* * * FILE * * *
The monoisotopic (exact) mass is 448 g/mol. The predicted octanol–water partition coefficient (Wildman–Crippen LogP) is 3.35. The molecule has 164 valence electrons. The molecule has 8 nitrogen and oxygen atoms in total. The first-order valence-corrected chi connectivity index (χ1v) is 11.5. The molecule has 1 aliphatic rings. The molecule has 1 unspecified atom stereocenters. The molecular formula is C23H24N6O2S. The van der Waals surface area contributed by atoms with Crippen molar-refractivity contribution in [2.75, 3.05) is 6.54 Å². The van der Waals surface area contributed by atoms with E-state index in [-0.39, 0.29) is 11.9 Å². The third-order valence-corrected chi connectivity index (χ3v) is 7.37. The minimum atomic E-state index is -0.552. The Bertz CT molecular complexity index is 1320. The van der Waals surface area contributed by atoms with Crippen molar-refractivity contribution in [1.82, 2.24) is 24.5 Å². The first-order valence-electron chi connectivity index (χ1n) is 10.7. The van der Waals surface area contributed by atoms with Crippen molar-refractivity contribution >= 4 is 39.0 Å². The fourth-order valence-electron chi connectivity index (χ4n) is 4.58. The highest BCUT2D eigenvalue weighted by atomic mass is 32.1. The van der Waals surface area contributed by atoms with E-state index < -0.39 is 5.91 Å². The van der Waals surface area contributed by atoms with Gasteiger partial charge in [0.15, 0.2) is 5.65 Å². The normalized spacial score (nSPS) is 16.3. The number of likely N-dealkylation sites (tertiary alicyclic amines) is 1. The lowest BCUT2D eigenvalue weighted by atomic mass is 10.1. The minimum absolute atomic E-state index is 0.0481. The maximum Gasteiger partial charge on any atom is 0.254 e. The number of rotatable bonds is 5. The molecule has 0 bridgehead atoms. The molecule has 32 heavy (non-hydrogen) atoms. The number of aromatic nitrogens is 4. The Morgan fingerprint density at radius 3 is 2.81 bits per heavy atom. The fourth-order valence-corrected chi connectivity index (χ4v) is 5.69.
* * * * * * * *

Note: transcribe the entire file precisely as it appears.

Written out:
The monoisotopic (exact) mass is 448 g/mol. The predicted octanol–water partition coefficient (Wildman–Crippen LogP) is 3.35. The molecule has 164 valence electrons. The molecule has 8 nitrogen and oxygen atoms in total. The first-order valence-corrected chi connectivity index (χ1v) is 11.5. The molecule has 1 aliphatic rings. The molecule has 1 unspecified atom stereocenters. The molecular formula is C23H24N6O2S. The van der Waals surface area contributed by atoms with Crippen molar-refractivity contribution in [2.75, 3.05) is 6.54 Å². The van der Waals surface area contributed by atoms with E-state index in [-0.39, 0.29) is 11.9 Å². The third-order valence-corrected chi connectivity index (χ3v) is 7.37. The minimum atomic E-state index is -0.552. The Bertz CT molecular complexity index is 1320. The van der Waals surface area contributed by atoms with Crippen molar-refractivity contribution in [1.82, 2.24) is 24.5 Å². The first-order valence-electron chi connectivity index (χ1n) is 10.7. The van der Waals surface area contributed by atoms with Crippen molar-refractivity contribution >= 4 is 39.0 Å². The fourth-order valence-electron chi connectivity index (χ4n) is 4.58. The highest BCUT2D eigenvalue weighted by atomic mass is 32.1. The van der Waals surface area contributed by atoms with E-state index < -0.39 is 5.91 Å². The van der Waals surface area contributed by atoms with Gasteiger partial charge in [0.15, 0.2) is 5.65 Å². The normalized spacial score (nSPS) is 16.3. The number of likely N-dealkylation sites (tertiary alicyclic amines) is 1. The lowest BCUT2D eigenvalue weighted by atomic mass is 10.1. The minimum absolute atomic E-state index is 0.0481. The maximum Gasteiger partial charge on any atom is 0.254 e. The number of rotatable bonds is 5. The molecule has 0 bridgehead atoms. The molecule has 32 heavy (non-hydrogen) atoms. The number of aromatic nitrogens is 4. The Morgan fingerprint density at radius 3 is 2.81 bits per heavy atom. The fourth-order valence-corrected chi connectivity index (χ4v) is 5.69.